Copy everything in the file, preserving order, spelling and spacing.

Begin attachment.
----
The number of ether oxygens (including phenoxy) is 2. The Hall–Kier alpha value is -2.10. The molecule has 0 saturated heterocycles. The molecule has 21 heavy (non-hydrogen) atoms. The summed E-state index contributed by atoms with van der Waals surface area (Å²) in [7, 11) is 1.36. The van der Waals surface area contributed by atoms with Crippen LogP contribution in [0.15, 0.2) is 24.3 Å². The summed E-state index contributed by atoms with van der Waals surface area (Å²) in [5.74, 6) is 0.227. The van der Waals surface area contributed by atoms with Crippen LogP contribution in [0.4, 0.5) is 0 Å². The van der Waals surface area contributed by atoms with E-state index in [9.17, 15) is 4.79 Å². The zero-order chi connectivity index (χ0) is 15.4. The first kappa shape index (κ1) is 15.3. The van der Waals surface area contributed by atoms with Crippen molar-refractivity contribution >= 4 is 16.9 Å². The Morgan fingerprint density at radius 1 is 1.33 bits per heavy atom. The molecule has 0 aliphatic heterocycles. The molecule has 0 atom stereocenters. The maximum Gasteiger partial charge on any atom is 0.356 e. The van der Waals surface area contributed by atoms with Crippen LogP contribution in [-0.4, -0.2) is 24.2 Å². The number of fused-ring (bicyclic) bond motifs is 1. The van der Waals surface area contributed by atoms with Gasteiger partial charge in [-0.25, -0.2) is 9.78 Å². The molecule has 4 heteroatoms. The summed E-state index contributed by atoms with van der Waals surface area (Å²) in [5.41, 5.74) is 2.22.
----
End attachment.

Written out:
The number of ether oxygens (including phenoxy) is 2. The Hall–Kier alpha value is -2.10. The molecule has 0 saturated heterocycles. The molecule has 21 heavy (non-hydrogen) atoms. The summed E-state index contributed by atoms with van der Waals surface area (Å²) in [7, 11) is 1.36. The van der Waals surface area contributed by atoms with Crippen LogP contribution in [0.15, 0.2) is 24.3 Å². The summed E-state index contributed by atoms with van der Waals surface area (Å²) in [5.74, 6) is 0.227. The van der Waals surface area contributed by atoms with Crippen LogP contribution in [0.4, 0.5) is 0 Å². The van der Waals surface area contributed by atoms with E-state index in [9.17, 15) is 4.79 Å². The zero-order chi connectivity index (χ0) is 15.4. The first kappa shape index (κ1) is 15.3. The van der Waals surface area contributed by atoms with Crippen molar-refractivity contribution >= 4 is 16.9 Å². The Morgan fingerprint density at radius 1 is 1.33 bits per heavy atom. The molecule has 0 aliphatic heterocycles. The molecule has 0 atom stereocenters. The maximum Gasteiger partial charge on any atom is 0.356 e. The van der Waals surface area contributed by atoms with Crippen LogP contribution in [-0.4, -0.2) is 24.2 Å². The number of fused-ring (bicyclic) bond motifs is 1. The van der Waals surface area contributed by atoms with Gasteiger partial charge in [-0.25, -0.2) is 9.78 Å². The molecule has 4 heteroatoms. The summed E-state index contributed by atoms with van der Waals surface area (Å²) in [5.41, 5.74) is 2.22.